Court Clerk

Court Clerk in the United States

A court officer primarily responsible for maintaining a court’s calendar and keeping the records of court proceedings. Court clerks file Pleadings (see more) and motions and often issue formal writs and process documents of a court. Attorneys communicate with court clerks on all matters related to scheduling. Court clerks also collect fines and court costs in criminal cases. Once judicial proceedings are completed, court clerks are generally responsible for maintaining the evidence introduced in cases.

See Also

Court Reporter (Judicial Personnel issue) Courtroom Work Group (Judicial Personnel issue).

Analysis and Relevance

The court clerk generally handles the management functions necessary for the effective operation of a court. The position of court clerk is part of the trial court structure. The court clerk is either elected by the public or appointed by the chief or senior judge of the court. In the latter instance, the position is usually a reward for political party service. In some states, the county clerk serves as the court clerk. The county clerk is responsible for all legal recordkeeping in the county and simply extends this function to the courts. The court clerk has little policy influence, but does does have an impact on the efficiency and effectiveness of local judicial operations.

Notes and References

  1. Definition of Court Clerk from the American Law Dictionary, 1991, California

Court Clerk: Open and Free Legal Research of US Law

Federal Primary Materials

The U.S. federal government system consists of executive, legislative, and judicial branches, each of which creates information that can be the subject of legal research about Court Clerk. This part provides references, in relation to Court Clerk, to the legislative process, the federal judiciary, and the primary sources of federal law (cases, statutes, and regulations).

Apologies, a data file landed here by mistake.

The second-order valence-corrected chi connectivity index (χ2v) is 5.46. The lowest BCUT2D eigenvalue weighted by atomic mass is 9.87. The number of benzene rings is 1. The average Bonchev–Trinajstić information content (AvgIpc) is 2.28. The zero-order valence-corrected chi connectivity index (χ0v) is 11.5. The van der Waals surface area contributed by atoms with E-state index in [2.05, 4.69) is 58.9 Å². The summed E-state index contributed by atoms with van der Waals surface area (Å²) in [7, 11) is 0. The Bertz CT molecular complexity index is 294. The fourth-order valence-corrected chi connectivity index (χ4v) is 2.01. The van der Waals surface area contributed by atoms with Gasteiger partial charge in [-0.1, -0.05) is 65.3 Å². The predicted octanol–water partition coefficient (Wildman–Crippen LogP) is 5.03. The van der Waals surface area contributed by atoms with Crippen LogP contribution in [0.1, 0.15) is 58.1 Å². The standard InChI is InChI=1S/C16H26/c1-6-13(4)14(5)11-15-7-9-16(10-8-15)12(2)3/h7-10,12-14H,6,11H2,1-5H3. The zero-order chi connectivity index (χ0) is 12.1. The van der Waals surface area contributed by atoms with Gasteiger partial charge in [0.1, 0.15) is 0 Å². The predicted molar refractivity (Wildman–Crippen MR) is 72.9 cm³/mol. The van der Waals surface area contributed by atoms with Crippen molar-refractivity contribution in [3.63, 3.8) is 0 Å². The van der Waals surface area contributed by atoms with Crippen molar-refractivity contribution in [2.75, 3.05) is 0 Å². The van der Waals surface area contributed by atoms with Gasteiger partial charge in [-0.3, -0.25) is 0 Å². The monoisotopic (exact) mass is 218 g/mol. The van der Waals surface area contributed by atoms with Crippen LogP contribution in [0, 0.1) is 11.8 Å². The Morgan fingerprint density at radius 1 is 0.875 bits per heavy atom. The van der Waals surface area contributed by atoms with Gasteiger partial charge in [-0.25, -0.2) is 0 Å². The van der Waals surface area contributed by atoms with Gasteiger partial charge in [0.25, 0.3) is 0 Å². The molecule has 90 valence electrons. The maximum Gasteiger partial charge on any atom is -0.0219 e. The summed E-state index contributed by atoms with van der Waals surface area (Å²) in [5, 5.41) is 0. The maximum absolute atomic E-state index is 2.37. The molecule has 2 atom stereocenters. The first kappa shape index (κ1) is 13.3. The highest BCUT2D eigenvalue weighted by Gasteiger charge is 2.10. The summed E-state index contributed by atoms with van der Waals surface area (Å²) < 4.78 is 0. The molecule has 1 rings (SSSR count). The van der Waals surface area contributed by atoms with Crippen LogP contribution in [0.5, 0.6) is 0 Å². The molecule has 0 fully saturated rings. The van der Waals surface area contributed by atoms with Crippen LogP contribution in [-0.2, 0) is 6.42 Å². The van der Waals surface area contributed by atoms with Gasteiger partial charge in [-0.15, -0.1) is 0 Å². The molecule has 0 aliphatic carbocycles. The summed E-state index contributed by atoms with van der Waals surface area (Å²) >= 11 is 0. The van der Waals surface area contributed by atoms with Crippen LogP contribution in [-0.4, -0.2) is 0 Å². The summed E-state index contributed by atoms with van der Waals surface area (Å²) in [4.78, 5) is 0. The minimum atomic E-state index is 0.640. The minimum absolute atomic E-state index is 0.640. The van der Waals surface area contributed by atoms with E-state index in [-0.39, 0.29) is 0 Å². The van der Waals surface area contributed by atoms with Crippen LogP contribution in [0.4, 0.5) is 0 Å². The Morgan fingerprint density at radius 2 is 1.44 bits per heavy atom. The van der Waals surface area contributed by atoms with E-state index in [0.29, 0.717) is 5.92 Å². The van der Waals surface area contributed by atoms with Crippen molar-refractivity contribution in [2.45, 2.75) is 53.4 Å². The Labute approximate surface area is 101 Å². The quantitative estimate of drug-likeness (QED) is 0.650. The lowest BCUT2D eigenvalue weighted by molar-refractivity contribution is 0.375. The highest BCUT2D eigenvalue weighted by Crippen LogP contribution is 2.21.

Federal primary materials about Court Clerk by content types:

Laws and Regulations

US Constitution
Federal Statutory Codes and Legislation

Federal Case Law and Court Materials

U.S. Courts of Appeals
United States courts of appeals, inclouding bankruptcy courts and bankcruptcy appellate panels:

Federal Administrative Materials and Resources

Presidential Materials

Materials that emanate from the President’s lawmaking function include executive orders for officers in departments and agencies and proclamations for announcing ceremonial or commemorative policies. Presidential materials available include:

Executive Materials

Federal Legislative History Materials

Legislative history traces the legislative process of a particular bill (about Court Clerk and other subjects) for the main purpose of determining the legislators’ intent behind the enactment of a law to explain or clarify ambiguities in the language or the perceived meaning of that law (about Court Clerk or other topics), or locating the current status of a bill and monitoring its progress.

State Administrative Materials and Resources

State regulations are rules and procedures promulgated by state agencies (which may apply to Court Clerk and other topics); they are a binding source of law. In addition to promulgating regulations, state administrative boards and agencies often have judicial or quasi-judicial authority and may issue administrative decisions affecting Court Clerk. Finding these decisions can be challenging. In many cases, researchers about Court Clerk should check state agency web sites for their regulations, decisions, forms, and other information of interest.

State rules and regulations are found in codes of regulations and administrative codes (official compilation of all rules and regulations, organized by subject matter). Search here:

State opinions of the Attorney General (official written advisory opinions on issues of state law related to Court Clerk when formerly requested by a designated government officer):

Tools and Forms

Law in Other Regions

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